Definition A juvenile angiofibroma is a benign, or non-cancerous, tumour made of tissue fibres and blood vessels.
What is going on in the body? A juvenile angiofibroma usually develops in the back part of the nasal cavity. It occurs most often in males around the time of puberty. A juvenile angiofibroma does not spread to other areas of the body, and can almost always be cured with treatment.
What are the signs and symptoms of the condition? Since this is a tumour made of blood vessels, the main symptom is nose bleeding. Another complaint may be nasal blockage and drainage. If there is significant pressure on the ear canal, then fluid buildup behind the eardrum leading to hearing loss can occur. In rare cases, the tumour may press on the eyes or the brain, causing cause vision changes or headaches.
What are the causes and risks of the condition? The cause of this tumour is not known. It occurs almost exclusively in males around the time of puberty.
What can be done to prevent the condition? There is no way to prevent this condition.
How is the condition diagnosed? Diagnosis begins with the history and physical examination. An abnormal mass can often be seen at the back of the nasal cavity. Imaging tests, such as a cranial CT or cranial MRI, are often done to show the tumour's size and location.
What are the long-term effects of the condition? If the tumour is not removed, it can cause severe and even life-threatening bleeding. It may also get larger and destroy tissue around it as it grows.
What are the risks to others? A juvenile angiofibroma is not contagious and poses no risk to others.
What are the treatments for the condition? Surgical removal of the tumour is the main treatment. A procedure called Cerebral angiography is often done prior to surgery. In this procedure, contrast material is injected into the blood vessels. The contrast material will show the blood vessels that are supplying blood and oxygen to the tumour. These vessels can then be closed during the procedure. This helps to prevent excessive bleeding during surgery, and makes it easier to remove the tumour.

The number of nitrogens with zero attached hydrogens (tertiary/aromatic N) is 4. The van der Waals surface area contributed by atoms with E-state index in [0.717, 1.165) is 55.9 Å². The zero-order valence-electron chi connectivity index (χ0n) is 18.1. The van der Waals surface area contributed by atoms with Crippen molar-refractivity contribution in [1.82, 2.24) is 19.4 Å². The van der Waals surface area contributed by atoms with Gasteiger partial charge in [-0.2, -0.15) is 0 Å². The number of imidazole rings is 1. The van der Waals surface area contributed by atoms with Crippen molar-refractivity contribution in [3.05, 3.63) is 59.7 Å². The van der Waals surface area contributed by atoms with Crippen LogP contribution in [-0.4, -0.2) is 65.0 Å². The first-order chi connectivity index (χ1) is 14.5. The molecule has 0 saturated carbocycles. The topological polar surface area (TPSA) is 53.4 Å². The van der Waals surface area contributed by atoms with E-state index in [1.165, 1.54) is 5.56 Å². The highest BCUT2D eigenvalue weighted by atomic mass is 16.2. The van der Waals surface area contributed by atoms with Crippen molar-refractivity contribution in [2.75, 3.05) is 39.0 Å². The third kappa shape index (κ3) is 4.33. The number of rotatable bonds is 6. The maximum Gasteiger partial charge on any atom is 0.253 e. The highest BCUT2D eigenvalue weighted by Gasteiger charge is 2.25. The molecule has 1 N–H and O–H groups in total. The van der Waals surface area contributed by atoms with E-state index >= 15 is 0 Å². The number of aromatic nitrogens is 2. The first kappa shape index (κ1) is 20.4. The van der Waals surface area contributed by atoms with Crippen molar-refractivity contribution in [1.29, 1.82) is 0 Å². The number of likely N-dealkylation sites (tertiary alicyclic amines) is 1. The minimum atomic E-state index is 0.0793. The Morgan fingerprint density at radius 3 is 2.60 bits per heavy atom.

In some cases, radiation therapy or hormone medications may also be used to help treat or shrink the tumour.
What are the side effects of the treatments? Any surgery carries a risk of bleeding, infection, and allergic reaction to the anaesthesia. Other rare side effects of this surgery include scarring and loss of feeling in the face. cerebral angiography carries a risk of allergic reaction to the contrast material. Damage to normal arteries can also occur during the procedures, and result in excessive bleeding and other problems.
What happens after treatment for the condition? After successful removal of the tumour, the symptoms usually stop and the person is cured. In some cases, the tumour may come back and require further treatment.
How is the condition monitored? After treatment, the person will need to see the doctor regularly for a period of time to make sure the tumour hasn't come back. Any new or worsening symptoms should be reported right away to the doctor.
Author: Mark Loury, MD Reviewer: eknowhow Medical Review Panel Editor: Dr John Hearne Last Updated: 31/1/2005 Contributors Potential conflict of interest information for reviewers available on request
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